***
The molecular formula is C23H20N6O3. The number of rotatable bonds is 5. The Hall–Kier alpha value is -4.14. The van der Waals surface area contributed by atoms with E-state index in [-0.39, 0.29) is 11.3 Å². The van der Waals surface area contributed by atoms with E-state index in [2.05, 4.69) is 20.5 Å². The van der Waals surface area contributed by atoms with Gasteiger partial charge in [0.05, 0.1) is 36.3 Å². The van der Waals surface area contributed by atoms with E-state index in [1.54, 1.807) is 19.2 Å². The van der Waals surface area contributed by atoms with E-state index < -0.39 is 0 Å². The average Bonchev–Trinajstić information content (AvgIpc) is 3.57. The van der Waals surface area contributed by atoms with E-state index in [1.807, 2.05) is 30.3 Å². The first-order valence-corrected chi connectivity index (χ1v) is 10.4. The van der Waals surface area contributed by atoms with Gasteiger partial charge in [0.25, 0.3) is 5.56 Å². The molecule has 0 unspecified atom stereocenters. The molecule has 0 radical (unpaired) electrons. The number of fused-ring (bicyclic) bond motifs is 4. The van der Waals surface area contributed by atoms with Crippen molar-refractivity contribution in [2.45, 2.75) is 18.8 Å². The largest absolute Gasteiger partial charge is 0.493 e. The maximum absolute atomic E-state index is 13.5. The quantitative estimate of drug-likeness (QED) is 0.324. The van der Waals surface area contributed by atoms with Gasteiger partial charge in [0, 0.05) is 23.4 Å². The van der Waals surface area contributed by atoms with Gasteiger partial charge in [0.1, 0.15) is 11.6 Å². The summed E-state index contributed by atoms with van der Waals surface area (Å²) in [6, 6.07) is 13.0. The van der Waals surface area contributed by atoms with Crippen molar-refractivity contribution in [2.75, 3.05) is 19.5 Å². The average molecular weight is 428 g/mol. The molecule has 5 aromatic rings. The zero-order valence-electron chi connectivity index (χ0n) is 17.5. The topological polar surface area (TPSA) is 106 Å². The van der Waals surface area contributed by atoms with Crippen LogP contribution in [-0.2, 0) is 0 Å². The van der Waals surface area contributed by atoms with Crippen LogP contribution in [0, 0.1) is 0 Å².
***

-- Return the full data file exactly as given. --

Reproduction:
The molecular formula is C23H20N6O3. The number of rotatable bonds is 5. The Hall–Kier alpha value is -4.14. The van der Waals surface area contributed by atoms with E-state index in [-0.39, 0.29) is 11.3 Å². The van der Waals surface area contributed by atoms with E-state index in [2.05, 4.69) is 20.5 Å². The van der Waals surface area contributed by atoms with Gasteiger partial charge in [0.05, 0.1) is 36.3 Å². The van der Waals surface area contributed by atoms with E-state index in [1.54, 1.807) is 19.2 Å². The van der Waals surface area contributed by atoms with E-state index < -0.39 is 0 Å². The average Bonchev–Trinajstić information content (AvgIpc) is 3.57. The van der Waals surface area contributed by atoms with E-state index in [1.807, 2.05) is 30.3 Å². The first-order valence-corrected chi connectivity index (χ1v) is 10.4. The van der Waals surface area contributed by atoms with Gasteiger partial charge in [0.25, 0.3) is 5.56 Å². The molecule has 0 unspecified atom stereocenters. The molecule has 0 radical (unpaired) electrons. The number of fused-ring (bicyclic) bond motifs is 4. The van der Waals surface area contributed by atoms with Crippen molar-refractivity contribution in [2.45, 2.75) is 18.8 Å². The largest absolute Gasteiger partial charge is 0.493 e. The maximum absolute atomic E-state index is 13.5. The quantitative estimate of drug-likeness (QED) is 0.324. The van der Waals surface area contributed by atoms with Gasteiger partial charge in [0, 0.05) is 23.4 Å². The van der Waals surface area contributed by atoms with Gasteiger partial charge in [0.1, 0.15) is 11.6 Å². The summed E-state index contributed by atoms with van der Waals surface area (Å²) in [6, 6.07) is 13.0. The van der Waals surface area contributed by atoms with Crippen molar-refractivity contribution in [2.75, 3.05) is 19.5 Å². The average molecular weight is 428 g/mol. The molecule has 5 aromatic rings. The zero-order valence-electron chi connectivity index (χ0n) is 17.5. The topological polar surface area (TPSA) is 106 Å². The van der Waals surface area contributed by atoms with Crippen LogP contribution in [-0.2, 0) is 0 Å². The van der Waals surface area contributed by atoms with Crippen LogP contribution in [0, 0.1) is 0 Å².